Ashley’s recovery from opioid addiction was going well.

For more than a year, she had been a responsible patient with us at CleanSlate in Elkhart, Indiana. When Ashley discovered that she was pregnant last October, she became an even more committed patient – coming to double the appointments that she even needed.

Ashley was doing everything right.

And for good reason. Ashley has two other kids, and the Department of Child Services (DCS) had been involved with her family in the past. She was determined to make sure that this baby was born healthy and that DCS had no cause for alarm.

So when Ashley tested positive for methamphetamine at the hospital after the baby was born, we were all floored. Nobody was more shocked than Ashley, who knew for a fact that the results were false. The only medications that she was taking (other than our prescribed addiction medication) was for acid reflux.

DCS informed Ashley that her baby would be required to stay at the hospital until they could conduct a second drug test and assess the blood results.

I was furious when I heard this news.

Also read: Lilian’s Story: Pregnant And Addicted To Opioids

I knew that DCS had improperly interfered with Ashley’s case. They had improperly run an Inspect Report when only providers are supposed to do so at the patients’ appointments.

To make matters worse, DSC was looking for the wrong things – flagging that Ashley had stopped taking Suboxone. Well, of course she had stopped taking Suboxone; she had been pregnant, so we had switched her to Subutex.

Above all, DCS had no right to keep Ashley’s baby. Not without a court order.

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(Click image above to watch video: Elkhart’s WSBT 22 news station covered Ashley’s story.)

Stigma and bias stand in the way

Ashley was desperate to take her baby home but scared to speak up. Ashley comes from a life where she would be tempted to communicate anger in an aggressive way. She doesn’t know how to properly communicate by herself.

This is a woman who had spent years climbing out of despair, successfully battling her addiction amidst the heavy stigma that surrounds her disease. Now she was being unfairly judged again, with her baby in the middle.

I used to work for DCS as a case manager so I know how the organization works. I called the case manager to advocate for my patient. 

“What right do you have to keep Ashley’s baby at the hospital without a court order?” I asked.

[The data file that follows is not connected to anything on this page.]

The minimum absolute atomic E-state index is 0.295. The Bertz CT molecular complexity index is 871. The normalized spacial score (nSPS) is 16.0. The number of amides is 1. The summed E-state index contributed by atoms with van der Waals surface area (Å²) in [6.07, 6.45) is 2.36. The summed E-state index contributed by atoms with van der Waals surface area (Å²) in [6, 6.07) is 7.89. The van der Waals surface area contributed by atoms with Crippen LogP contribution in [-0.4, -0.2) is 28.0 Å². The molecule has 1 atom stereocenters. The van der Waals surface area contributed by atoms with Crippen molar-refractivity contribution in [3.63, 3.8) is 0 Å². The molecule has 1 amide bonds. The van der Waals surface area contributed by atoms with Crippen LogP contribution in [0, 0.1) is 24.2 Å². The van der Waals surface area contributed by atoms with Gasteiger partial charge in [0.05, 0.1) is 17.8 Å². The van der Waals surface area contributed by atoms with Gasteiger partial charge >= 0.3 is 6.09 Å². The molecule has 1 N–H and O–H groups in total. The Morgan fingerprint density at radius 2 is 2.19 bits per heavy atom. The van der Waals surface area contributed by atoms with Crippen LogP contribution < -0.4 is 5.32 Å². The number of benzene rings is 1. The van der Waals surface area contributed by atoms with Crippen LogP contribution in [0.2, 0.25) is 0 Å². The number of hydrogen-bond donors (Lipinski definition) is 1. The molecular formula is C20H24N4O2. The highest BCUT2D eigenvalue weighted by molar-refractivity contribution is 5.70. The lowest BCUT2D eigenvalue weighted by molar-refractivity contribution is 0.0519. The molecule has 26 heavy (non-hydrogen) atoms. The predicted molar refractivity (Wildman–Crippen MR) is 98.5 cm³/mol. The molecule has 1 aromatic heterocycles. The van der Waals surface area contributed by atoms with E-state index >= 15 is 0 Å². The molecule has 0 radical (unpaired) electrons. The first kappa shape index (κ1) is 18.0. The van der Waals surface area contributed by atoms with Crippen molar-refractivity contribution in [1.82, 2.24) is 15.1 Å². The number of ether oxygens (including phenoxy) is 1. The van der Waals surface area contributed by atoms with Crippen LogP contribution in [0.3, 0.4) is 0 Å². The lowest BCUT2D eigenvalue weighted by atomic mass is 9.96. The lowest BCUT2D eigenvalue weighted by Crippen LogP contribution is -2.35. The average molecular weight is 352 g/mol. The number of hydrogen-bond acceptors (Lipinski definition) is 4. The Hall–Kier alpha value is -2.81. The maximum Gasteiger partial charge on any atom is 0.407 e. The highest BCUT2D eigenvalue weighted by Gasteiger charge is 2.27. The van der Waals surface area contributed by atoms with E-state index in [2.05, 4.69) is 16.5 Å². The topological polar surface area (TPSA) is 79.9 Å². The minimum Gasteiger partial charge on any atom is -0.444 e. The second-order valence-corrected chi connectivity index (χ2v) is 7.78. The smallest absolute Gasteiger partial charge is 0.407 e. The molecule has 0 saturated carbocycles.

The case manager told me that the hospital was keeping the baby out of an abundance of concern because the baby was showing signs of withdrawal.

I knew this wasn’t true. Hospital staff had told me that the baby had merely displayed a few mild shakes; nothing alarming.

We went back and forth, getting nowhere.

I took matters into my own hands. I went back and printed out all of Ashley’s drug screens going back a year, then labeled them and put them in order to prove to DCS that there were no issues.

“Look at Ashley’s history,” I said. “It’s all right there. Then explain to me why her baby is in the hospital.”

As much as I already understood the stigma that patients experience, this situation opened my eyes even more. We were talking about a strong patient who hadn’t tested positive for any opiates in a year, someone who was coming in every week.

I was determined to be an advocate for Ashley and for any patient experiencing stigma.

Also read: We’ve Been On The Frontlines Of The Opioid Epidemic For A Decade. Here Are 4 Approaches That Are Working.

A miraculous pivot

Then: the unthinkable happened. 

DCS came to the hospital and told Ashley that they had made a mistake.

She was overjoyed. Ashley could take her baby home.

At her next appointment with CleanSlate, Ashley came in with her baby and gave me a thank you card from her whole family. She was so grateful for our help.

And I was grateful that we could fight for Ashley and correct this injustice. Pregnant patients should not face deterrents when they’re in treatment. At CleanSlate, we stand shoulder to shoulder with patients as close allies, helping them navigate whatever obstacles they face.

We support and protect pregnant patients every step of the way. I hope that more pregnant women are encouraged to seek treatment that can support and protect the lives of their babies.

If you need addiction treatment for yourself or someone you care about, find the CleanSlate center nearest you at and call us or walk in today.


CleanSlate's eBook about pregnancy during addictionDownload our free Pocket Guide for fast tips on how to protect yourself and your pregnancy


What to Do If You’re Pregnant & Addicted to Opioids: A Guide to Medication Treatment Through Pregnancy



Also read:

“Relapse” Sounds Like A Bad Word. But Recovery Often Comes With A Slip. 

Mental Illness Isn’t Crazy

Tears Of Joy: The Quiet, Inspiring Revolution Of Drug Courts

Rebecca Acevedo

Rebecca Acevedo is a Care Coordinator at CleanSlate Centers in Elkhart, Indiana. CleanSlate is a leading national medical group that provides outpatient medication-assisted treatment (MAT) for the chronic disease of addiction, primarily alcohol and opioid use disorders.